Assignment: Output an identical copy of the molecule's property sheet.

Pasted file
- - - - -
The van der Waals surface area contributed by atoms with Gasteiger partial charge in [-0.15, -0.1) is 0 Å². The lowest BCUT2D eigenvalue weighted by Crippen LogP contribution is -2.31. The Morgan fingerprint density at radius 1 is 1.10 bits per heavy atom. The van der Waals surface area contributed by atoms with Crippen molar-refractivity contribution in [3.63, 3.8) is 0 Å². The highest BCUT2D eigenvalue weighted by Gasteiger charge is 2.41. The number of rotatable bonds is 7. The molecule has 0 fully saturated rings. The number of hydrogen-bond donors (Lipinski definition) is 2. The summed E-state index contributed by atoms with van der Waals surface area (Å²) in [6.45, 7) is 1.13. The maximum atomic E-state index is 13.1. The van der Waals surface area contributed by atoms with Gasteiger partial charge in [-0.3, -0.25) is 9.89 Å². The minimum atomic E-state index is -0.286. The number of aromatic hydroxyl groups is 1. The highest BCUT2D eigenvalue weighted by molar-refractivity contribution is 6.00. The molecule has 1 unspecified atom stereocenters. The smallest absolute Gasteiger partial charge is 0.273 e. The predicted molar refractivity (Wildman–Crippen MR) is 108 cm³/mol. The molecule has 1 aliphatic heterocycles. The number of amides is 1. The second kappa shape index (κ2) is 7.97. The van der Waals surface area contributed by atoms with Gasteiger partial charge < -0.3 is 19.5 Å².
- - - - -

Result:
The van der Waals surface area contributed by atoms with Gasteiger partial charge in [-0.15, -0.1) is 0 Å². The lowest BCUT2D eigenvalue weighted by Crippen LogP contribution is -2.31. The Morgan fingerprint density at radius 1 is 1.10 bits per heavy atom. The van der Waals surface area contributed by atoms with Crippen molar-refractivity contribution in [3.63, 3.8) is 0 Å². The highest BCUT2D eigenvalue weighted by Gasteiger charge is 2.41. The number of rotatable bonds is 7. The molecule has 0 fully saturated rings. The number of hydrogen-bond donors (Lipinski definition) is 2. The summed E-state index contributed by atoms with van der Waals surface area (Å²) in [6.45, 7) is 1.13. The maximum atomic E-state index is 13.1. The van der Waals surface area contributed by atoms with Gasteiger partial charge in [-0.3, -0.25) is 9.89 Å². The minimum atomic E-state index is -0.286. The number of aromatic hydroxyl groups is 1. The highest BCUT2D eigenvalue weighted by molar-refractivity contribution is 6.00. The molecule has 1 unspecified atom stereocenters. The smallest absolute Gasteiger partial charge is 0.273 e. The predicted molar refractivity (Wildman–Crippen MR) is 108 cm³/mol. The molecule has 1 aliphatic heterocycles. The number of amides is 1. The second kappa shape index (κ2) is 7.97. The van der Waals surface area contributed by atoms with Gasteiger partial charge < -0.3 is 19.5 Å².